ly to each of these parts of speech.
h noun of groups 1a and 1b has just two syllables. The penult is stressed whether the ult vowel is free (1a) or not (1b) – but see the note at the end of this chapter. If there are more than two syllables in the noun, it makes a difference whether the ult has a free vowel or not. If the ult vowel is free, as in group 2, the antepenult is stressed. If the ult vowel is not a free vowel, as in group 3, we ask if the penult is stressable. The penult is stressable if it has a free vowel (3a) or ends with a consonant (3b). If the penult is not stressable, the antepenult is stressed (3c).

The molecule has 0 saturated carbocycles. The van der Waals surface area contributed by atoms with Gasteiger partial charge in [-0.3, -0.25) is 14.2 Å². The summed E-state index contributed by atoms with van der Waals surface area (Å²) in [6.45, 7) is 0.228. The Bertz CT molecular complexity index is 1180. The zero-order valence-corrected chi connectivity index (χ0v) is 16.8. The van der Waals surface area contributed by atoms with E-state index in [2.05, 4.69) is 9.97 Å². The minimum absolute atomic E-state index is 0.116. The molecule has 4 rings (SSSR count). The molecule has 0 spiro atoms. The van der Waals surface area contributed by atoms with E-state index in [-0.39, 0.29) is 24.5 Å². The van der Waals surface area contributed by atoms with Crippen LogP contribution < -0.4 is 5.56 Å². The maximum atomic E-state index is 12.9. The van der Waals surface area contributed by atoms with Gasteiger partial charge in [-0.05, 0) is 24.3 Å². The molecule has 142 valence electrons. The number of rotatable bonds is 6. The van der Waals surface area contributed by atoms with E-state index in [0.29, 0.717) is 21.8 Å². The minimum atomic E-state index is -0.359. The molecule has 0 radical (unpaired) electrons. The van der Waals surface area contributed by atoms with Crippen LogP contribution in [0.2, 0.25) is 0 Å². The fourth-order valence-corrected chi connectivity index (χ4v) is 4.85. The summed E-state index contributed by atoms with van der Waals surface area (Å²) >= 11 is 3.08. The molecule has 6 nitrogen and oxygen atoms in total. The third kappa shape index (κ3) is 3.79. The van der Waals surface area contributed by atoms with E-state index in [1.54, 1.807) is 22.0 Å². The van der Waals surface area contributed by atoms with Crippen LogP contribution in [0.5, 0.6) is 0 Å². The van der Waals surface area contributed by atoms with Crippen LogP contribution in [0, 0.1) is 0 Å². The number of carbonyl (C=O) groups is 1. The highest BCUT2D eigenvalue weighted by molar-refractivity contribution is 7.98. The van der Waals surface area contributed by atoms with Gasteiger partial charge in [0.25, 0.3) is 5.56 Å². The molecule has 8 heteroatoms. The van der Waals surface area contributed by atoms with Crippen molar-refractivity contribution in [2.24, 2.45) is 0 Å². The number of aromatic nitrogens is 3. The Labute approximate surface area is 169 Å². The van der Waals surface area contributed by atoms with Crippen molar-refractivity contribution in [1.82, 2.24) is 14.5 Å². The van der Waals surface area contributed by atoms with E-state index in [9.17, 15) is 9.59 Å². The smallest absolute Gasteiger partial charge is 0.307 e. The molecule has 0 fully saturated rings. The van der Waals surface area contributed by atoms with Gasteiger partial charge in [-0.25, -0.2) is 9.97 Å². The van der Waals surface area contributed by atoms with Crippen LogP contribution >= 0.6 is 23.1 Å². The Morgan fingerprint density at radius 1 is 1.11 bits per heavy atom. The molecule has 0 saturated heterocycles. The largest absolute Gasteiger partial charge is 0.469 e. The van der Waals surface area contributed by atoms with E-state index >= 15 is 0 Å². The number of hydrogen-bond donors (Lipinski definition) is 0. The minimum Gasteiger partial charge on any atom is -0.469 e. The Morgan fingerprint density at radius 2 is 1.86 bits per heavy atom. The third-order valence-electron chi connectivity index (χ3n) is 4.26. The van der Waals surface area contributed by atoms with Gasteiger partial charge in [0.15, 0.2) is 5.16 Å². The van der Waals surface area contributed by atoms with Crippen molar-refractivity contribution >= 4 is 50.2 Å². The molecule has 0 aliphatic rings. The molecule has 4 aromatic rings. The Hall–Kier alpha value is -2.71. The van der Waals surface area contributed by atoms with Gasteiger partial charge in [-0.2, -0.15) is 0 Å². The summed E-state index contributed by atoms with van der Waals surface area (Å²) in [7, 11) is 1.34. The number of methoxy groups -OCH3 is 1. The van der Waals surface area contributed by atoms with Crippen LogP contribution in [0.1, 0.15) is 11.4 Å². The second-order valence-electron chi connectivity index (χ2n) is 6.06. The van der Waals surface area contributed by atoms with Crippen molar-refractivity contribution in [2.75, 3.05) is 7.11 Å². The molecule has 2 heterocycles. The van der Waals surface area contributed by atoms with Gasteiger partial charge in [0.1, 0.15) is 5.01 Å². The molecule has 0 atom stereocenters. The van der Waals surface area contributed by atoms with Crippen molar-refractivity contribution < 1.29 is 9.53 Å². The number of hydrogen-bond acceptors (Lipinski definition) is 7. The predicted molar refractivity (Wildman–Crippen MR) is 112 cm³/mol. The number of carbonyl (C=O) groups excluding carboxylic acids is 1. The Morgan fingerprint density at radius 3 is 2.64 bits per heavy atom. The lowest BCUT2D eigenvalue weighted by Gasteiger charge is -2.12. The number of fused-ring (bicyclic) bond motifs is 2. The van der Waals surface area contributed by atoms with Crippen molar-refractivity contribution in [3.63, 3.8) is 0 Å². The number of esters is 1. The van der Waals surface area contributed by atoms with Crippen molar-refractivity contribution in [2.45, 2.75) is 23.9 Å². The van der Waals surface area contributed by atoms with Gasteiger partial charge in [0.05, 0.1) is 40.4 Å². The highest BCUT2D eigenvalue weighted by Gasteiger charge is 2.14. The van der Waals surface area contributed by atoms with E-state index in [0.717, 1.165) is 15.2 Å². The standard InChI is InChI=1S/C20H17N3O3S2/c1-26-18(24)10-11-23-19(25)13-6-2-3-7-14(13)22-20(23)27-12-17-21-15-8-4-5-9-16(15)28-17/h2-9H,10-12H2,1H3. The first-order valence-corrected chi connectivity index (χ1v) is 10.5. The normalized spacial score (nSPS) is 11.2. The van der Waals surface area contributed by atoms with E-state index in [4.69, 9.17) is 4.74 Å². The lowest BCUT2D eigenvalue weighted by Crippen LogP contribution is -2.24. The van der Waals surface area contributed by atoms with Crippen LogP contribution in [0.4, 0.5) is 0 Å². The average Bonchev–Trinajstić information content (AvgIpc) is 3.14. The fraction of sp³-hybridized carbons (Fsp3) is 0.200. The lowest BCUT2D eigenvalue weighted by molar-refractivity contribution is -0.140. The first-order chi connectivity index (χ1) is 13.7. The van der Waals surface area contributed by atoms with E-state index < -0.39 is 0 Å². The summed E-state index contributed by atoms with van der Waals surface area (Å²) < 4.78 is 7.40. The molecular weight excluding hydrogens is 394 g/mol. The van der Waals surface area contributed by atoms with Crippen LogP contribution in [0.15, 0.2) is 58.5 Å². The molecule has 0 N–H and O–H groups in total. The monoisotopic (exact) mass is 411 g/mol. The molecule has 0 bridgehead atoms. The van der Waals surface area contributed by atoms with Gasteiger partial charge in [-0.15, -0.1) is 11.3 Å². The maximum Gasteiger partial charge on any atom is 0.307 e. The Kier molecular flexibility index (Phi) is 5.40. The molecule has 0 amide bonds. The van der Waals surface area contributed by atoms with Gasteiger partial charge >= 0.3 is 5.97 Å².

lig nant ge ne rous a nec do tal
English origin. Other suffixes have generally entered English from French, Latin, or Greek, originally as parts of words borrowed from those languages. But often these suffixes have come to have a life of their own in English and are used to form new English words. So it happens that some suffixes behave like heavy endings in words of foreign origin but act like neutral suffixes in words which have been created in English. Notice the following sets of words: